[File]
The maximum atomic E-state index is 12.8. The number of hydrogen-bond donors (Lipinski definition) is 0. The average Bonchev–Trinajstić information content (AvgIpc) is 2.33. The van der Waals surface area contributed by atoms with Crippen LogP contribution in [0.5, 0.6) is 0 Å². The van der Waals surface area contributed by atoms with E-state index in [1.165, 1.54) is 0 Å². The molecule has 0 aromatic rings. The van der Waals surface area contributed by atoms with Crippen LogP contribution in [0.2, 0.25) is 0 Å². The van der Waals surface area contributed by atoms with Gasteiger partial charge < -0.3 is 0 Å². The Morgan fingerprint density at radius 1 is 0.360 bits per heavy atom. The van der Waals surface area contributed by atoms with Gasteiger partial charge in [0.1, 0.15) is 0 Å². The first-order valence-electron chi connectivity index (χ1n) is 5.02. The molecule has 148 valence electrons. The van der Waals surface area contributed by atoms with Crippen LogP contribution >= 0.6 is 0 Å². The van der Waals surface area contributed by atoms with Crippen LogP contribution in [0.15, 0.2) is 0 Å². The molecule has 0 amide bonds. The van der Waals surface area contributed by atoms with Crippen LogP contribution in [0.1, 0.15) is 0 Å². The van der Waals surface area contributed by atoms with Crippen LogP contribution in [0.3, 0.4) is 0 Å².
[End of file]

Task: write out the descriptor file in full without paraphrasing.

The maximum atomic E-state index is 12.8. The number of hydrogen-bond donors (Lipinski definition) is 0. The average Bonchev–Trinajstić information content (AvgIpc) is 2.33. The van der Waals surface area contributed by atoms with Crippen LogP contribution in [0.5, 0.6) is 0 Å². The van der Waals surface area contributed by atoms with E-state index in [1.165, 1.54) is 0 Å². The molecule has 0 aromatic rings. The van der Waals surface area contributed by atoms with Crippen LogP contribution in [0.2, 0.25) is 0 Å². The van der Waals surface area contributed by atoms with Gasteiger partial charge < -0.3 is 0 Å². The Morgan fingerprint density at radius 1 is 0.360 bits per heavy atom. The van der Waals surface area contributed by atoms with Gasteiger partial charge in [0.1, 0.15) is 0 Å². The first-order valence-electron chi connectivity index (χ1n) is 5.02. The molecule has 148 valence electrons. The van der Waals surface area contributed by atoms with Crippen LogP contribution >= 0.6 is 0 Å². The van der Waals surface area contributed by atoms with Crippen LogP contribution in [0.15, 0.2) is 0 Å². The molecule has 0 amide bonds. The van der Waals surface area contributed by atoms with Crippen LogP contribution in [0.1, 0.15) is 0 Å². The van der Waals surface area contributed by atoms with Crippen LogP contribution in [0.3, 0.4) is 0 Å².